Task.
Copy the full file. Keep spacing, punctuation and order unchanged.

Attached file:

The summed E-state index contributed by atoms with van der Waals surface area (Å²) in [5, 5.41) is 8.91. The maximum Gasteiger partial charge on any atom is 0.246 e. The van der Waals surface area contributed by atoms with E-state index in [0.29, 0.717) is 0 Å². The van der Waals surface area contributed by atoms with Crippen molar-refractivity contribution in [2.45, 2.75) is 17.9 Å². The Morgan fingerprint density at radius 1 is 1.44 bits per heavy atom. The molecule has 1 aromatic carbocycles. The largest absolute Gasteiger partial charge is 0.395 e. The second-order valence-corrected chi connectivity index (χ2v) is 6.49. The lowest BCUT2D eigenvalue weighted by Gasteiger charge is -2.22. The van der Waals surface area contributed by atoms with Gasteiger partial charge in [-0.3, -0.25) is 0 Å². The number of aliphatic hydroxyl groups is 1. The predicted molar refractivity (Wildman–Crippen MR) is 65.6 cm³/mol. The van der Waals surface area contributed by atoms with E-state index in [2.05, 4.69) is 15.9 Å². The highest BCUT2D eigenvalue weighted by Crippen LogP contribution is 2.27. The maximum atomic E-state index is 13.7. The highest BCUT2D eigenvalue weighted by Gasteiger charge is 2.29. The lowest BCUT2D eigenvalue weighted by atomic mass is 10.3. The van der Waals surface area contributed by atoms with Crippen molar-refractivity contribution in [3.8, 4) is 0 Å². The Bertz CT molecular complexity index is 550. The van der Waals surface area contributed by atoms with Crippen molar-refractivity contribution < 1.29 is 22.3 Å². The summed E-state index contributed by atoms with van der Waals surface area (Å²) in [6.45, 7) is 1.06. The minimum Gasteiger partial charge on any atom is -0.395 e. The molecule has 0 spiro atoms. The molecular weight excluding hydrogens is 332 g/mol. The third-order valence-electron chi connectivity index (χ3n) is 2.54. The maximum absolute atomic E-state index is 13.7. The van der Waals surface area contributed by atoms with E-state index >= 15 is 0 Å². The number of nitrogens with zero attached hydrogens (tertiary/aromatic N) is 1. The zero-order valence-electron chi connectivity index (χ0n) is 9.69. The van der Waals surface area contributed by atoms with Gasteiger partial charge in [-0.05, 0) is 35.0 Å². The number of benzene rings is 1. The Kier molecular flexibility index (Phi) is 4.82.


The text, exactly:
The summed E-state index contributed by atoms with van der Waals surface area (Å²) in [5, 5.41) is 8.91. The maximum Gasteiger partial charge on any atom is 0.246 e. The van der Waals surface area contributed by atoms with E-state index in [0.29, 0.717) is 0 Å². The van der Waals surface area contributed by atoms with Crippen molar-refractivity contribution in [2.45, 2.75) is 17.9 Å². The Morgan fingerprint density at radius 1 is 1.44 bits per heavy atom. The molecule has 1 aromatic carbocycles. The largest absolute Gasteiger partial charge is 0.395 e. The second-order valence-corrected chi connectivity index (χ2v) is 6.49. The lowest BCUT2D eigenvalue weighted by Gasteiger charge is -2.22. The van der Waals surface area contributed by atoms with Gasteiger partial charge in [-0.3, -0.25) is 0 Å². The number of aliphatic hydroxyl groups is 1. The predicted molar refractivity (Wildman–Crippen MR) is 65.6 cm³/mol. The van der Waals surface area contributed by atoms with E-state index in [2.05, 4.69) is 15.9 Å². The highest BCUT2D eigenvalue weighted by Crippen LogP contribution is 2.27. The maximum atomic E-state index is 13.7. The highest BCUT2D eigenvalue weighted by Gasteiger charge is 2.29. The lowest BCUT2D eigenvalue weighted by atomic mass is 10.3. The van der Waals surface area contributed by atoms with Crippen molar-refractivity contribution in [3.8, 4) is 0 Å². The Bertz CT molecular complexity index is 550. The van der Waals surface area contributed by atoms with Crippen molar-refractivity contribution < 1.29 is 22.3 Å². The summed E-state index contributed by atoms with van der Waals surface area (Å²) in [6.45, 7) is 1.06. The minimum Gasteiger partial charge on any atom is -0.395 e. The molecule has 0 spiro atoms. The molecular weight excluding hydrogens is 332 g/mol. The third-order valence-electron chi connectivity index (χ3n) is 2.54. The maximum absolute atomic E-state index is 13.7. The van der Waals surface area contributed by atoms with E-state index >= 15 is 0 Å². The number of nitrogens with zero attached hydrogens (tertiary/aromatic N) is 1. The zero-order valence-electron chi connectivity index (χ0n) is 9.69. The van der Waals surface area contributed by atoms with Gasteiger partial charge in [-0.05, 0) is 35.0 Å². The number of benzene rings is 1. The Kier molecular flexibility index (Phi) is 4.82.